Daily Forex Commentary
08 January 2018 - GBP lower ahead of Cabinet reshuffle. AUD hit by lower iron ore forecasts. USD edges higher but NZD is top performer so far.
By Nick Parsons
Monday 8 January
British Pound (GBP)
The British Pound had a mixed week and finished just above the mid-point of its range against the US Dollar. GBP/USD began the new year amidst a general sense of optimism around the prospects for a Brexit trade deal. With many banks recommending long-GBP as their top currency trade for 2018, it raced up to a high early on Wednesday morning of 1.3608. From then on it was a rapid slide back down to 1.3500 on a combination of poor UK construction data and very strong US numbers. On Thursday, the GBP was well-bid as the UK Services PMI Business Activity Index rose in December but Friday brought a very poor - but not unexpected - set of new car registration data and the GBP finished at USD1.3565, AUD1.7265 and NZD1.8920. It is reported in The Times this morning that, “Britain experienced its worst year for consumer spending in five years in 2017, after expenditure dropped in the run-up to Christmas as declining real wages and economic uncertainty continued to put a strain on household finances”. Figures being published by Visa and IHS Market today show that retail spending fell by 1% in December on an annual basis, with total expenditure falling for seven of the past eight months. Compared with November, spending fell by 2.6%, contributing to a 0.3% drop for the whole of 2017; the first annual decline since 2012. With few top-tier UK economic statistics this week, attention will most likely be on domestic politics. Prime Minister Theresa May is said to be announcing a major Cabinet re-shuffle on and the media locally will be consumed with what it may or may not mean for economic policy and Brexit negotiations. Ahead of these numbers, the GBP opens in Europe this morning at USD1.3550 with GBP/AUD at 1.7265 and GBP/NZD1.8880.
US Dollar (USD)
USD/GBP expected range: 1.3450 – 1.3610
The first week of the New Year wasn’t short of news for the US Dollar, though its index against a basket of major currencies ended only a couple of tenths lower around the mid-point of its weekly trading range. On Tuesday the Dollar index fell to a 14-week low of 91.44, Wednesday it rallied back up to 91.92 and on Thursday it was back down to 91.50 before ending the week at 91.66. Away from the Fire and Fury of US politics, Friday’s labour market report was generally viewed as a bit of a disappointment. Non-farm payrolls rose just 148,000, compared with the 190,000 consensus estimate. The jobless rate was at 4.1% for a third month, while average hourly earnings increased by 2.5% from a year earlier, after a 2.4% gain in November that was revised downwards. The December numbers, while below forecast, brought the 2017 total to 2.06 million jobs; below 2016 but slightly more than analysts had been expecting at the start of Donald Trump’s first year as president. Overnight in Asia, the USD has strengthened very marginally as both EUR/USD and GBP/USD are between 10-15 pips lower than Friday’s close. All eyes now will be on Friday’s CPI to see whether or not the strength in the economy and labour market is at last feeding through into higher prices. The US Dollar index opens in Europe this morning around 91.75.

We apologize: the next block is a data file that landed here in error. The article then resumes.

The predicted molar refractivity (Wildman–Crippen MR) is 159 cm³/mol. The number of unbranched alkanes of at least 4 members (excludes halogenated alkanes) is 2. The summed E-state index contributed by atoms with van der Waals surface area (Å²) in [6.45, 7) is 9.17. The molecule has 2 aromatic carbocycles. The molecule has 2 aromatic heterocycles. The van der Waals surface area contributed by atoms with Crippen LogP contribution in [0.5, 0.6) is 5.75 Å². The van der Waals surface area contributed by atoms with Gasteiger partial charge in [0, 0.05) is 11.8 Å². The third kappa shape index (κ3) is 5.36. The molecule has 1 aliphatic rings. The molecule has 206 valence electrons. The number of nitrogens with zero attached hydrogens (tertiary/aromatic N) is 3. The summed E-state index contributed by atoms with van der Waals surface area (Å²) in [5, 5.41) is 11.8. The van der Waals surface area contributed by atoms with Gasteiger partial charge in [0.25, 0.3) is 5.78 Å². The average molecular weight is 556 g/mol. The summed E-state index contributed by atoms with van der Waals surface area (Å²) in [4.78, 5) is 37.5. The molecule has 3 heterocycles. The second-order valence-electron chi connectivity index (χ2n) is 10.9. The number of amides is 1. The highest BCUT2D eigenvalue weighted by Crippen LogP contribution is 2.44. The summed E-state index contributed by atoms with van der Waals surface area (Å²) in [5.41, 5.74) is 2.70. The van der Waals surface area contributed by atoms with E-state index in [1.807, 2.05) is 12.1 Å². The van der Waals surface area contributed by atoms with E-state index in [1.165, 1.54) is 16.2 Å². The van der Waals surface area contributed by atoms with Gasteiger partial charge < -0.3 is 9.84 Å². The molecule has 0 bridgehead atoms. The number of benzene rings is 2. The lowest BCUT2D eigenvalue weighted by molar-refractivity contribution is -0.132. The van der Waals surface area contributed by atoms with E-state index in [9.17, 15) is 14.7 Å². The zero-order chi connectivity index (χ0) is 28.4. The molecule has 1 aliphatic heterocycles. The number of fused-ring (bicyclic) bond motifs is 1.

European Euro (EUR)
GBP/EUR expected range: 1.1215 – 1.1310
The EUR had a very mixed first week of the year; at one point reaching a fresh 3-year high against the US Dollar but then slipping back on Friday to be below the mid-point of its weekly trading range. Indeed, for all the optimism around the Eurozone economy, the EUR rose only against the USD and was down against all the other major currencies we follow here. Overnight in Asia it has edged a little lower against the USD to be back where it was on Thursday morning at 1.2020. For this coming week, the calendar is quite busy with a string of second-tier economic releases but a growing concern for currency traders is the progress – or otherwise – of talks to form a coalition government in Germany. According to Press reports, two-thirds of Germans believe her best days are behind her, according to the Deutschlandtrend survey for ARD television, while satisfaction with her slipped to 52%, down from 63% in October. Ms Merkel’s husband, Joachim Sauer, retired from his professorship in October, and she is said to have thought long and hard about running for a fourth term. Chancellor Angela Merkel has been the dominant figure on the European political scene for the last decade and uncertainty about her future is likely to weigh down on the EUR despite the solid economic news. This morning brings EU Consumer Confidence and the Business Climate Indicator and we’ll also get to see November retail sales data. The EUR opens in London this Monday morning at USD1.2010, with GBP/EUR at 1.1275.
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